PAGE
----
When walking down a city street, you might not wonder about how all the businesses wound up in their respective buildings. However, for Caroline Blackmore, it’s her job.

She currently works for Carr Companies, a small brokerage firm that owns and manages interests in over 40 commercial and retail assets in markets across the country. However, she not only specializes in brokerage, but she also assists with sections of the company such as property management, lease abstract and stacking plans. Blackmore learned the importance of a broad repertoire of skills from the start of her career.

Blackmore originally worked as a marketing industry engagement coordinator for Virginia Tech’s Blackwood Program in Real Estate. After she moved on to Carr companies, she is appreciative of the skills she learned at her first job, such as connecting with people, and writing articles. Both of these skills translated into advanced networking skills as well as the ability to send well-worded emails to brokers. 

She appreciates the unique perspectives subsequently gained by working in commercial real estate. Commercial real estate incorporates a bigger picture mindset of helping businesses find buildings that are the right fit for their needs. Blackmore gets to know both the business, and the building inside and out during the process.

“I really like getting to know the intricacies of a building,” Blackmore said, “Right now I’m inside 1455 Pennsylvania Avenue. It’s a very historical building and I’ve gotten to know it inside and out. I’ve gotten to know the history of the building. I’m not even a history buff, but when I get to tell people the term 'lobbyist’ was coined here — that’s pretty neat.”

Blackmore was inspired by her mother who worked in residential real estate, and her grandfather who had holdings in commercial real estate. She found that commercial real estate was something she believed she could succeed at.

She spoke fondly of her Virginia Tech real estate degree: “I liked the fact that the academic program was so young, that it was small and everybody knew each other. It made Virginia Tech a little smaller so it was nice.”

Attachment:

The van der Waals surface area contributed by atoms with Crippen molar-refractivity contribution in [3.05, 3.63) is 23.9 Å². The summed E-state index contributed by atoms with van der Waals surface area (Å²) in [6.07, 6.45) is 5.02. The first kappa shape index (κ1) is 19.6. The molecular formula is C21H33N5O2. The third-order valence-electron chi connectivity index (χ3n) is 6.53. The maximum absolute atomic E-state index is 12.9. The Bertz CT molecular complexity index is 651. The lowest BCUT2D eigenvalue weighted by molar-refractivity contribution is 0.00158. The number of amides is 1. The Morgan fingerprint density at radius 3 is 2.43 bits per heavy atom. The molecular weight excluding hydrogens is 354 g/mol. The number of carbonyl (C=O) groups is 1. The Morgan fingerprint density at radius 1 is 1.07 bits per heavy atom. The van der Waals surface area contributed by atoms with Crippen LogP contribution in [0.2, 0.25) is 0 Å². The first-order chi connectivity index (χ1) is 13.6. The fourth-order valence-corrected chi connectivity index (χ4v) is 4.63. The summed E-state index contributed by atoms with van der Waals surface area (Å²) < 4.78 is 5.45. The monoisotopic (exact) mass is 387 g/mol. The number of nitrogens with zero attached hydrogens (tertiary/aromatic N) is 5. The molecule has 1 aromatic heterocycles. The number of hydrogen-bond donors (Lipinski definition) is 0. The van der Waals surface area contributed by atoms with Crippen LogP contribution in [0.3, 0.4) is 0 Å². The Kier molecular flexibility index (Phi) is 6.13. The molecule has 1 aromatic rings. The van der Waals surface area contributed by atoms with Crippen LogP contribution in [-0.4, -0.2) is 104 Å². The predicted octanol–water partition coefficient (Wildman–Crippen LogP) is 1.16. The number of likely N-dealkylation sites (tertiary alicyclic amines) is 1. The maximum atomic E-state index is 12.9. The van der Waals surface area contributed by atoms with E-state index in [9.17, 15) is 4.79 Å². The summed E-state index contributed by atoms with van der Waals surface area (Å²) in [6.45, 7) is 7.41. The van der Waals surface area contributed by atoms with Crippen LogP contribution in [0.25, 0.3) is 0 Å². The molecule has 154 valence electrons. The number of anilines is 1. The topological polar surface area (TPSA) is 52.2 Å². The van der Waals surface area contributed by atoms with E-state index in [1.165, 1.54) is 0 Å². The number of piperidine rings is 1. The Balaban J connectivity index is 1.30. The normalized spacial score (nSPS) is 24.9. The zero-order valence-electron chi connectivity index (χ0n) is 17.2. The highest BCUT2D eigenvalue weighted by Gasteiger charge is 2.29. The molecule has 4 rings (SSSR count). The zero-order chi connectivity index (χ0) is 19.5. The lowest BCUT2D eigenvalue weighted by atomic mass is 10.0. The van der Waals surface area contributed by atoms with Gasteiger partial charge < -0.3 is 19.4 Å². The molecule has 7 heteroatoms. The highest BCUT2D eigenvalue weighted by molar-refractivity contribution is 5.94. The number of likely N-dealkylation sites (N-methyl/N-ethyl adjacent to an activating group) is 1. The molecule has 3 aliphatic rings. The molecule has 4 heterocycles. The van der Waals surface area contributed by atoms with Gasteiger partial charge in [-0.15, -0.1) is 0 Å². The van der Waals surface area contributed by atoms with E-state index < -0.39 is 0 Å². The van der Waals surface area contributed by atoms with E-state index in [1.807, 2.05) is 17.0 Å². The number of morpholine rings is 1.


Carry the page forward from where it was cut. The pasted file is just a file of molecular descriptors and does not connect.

The program has since been split into two majors, residential development and investment, and commercial development and investment, specializing the department more and allowing students to become even more knowledgeable about their respective fields.

“I think that especially if you’re a development associate or something along those lines it [the academic program] would definitely prepare you well, but for brokerage I felt like I had an extra leg up,” Blackmore said about her real estate degree.

She remembered when she was starting her job, her boss questioned her on different real estate terms and was impressed when she already knew them. Blackmore had taken time before her job at Carr Companies to read through her book on Real Estate Principles from her time as an undergraduate.

Our interview concluded with Blackmore’s parting advice for any undergraduate student:

“I think that people don’t realize that this is stuff you’ll be using in your career. You don’t need to just pass the class, you need to know this for when you start your job. This is going to be stuff that sets you ahead of everybody else. You need to think outside of college for a second and envision yourself in the future and what you’ll be using from this class. Even if it does not apply to the job that you think you want. For myself, I thought this job was just going to be leasing but I’m working with our development team, our acquisitions and our asset management team all the time. Those are things I needed to know. It would have been a lot easier to know all of this stuff if I had considered the importance of these topics rather than just passing the classes.”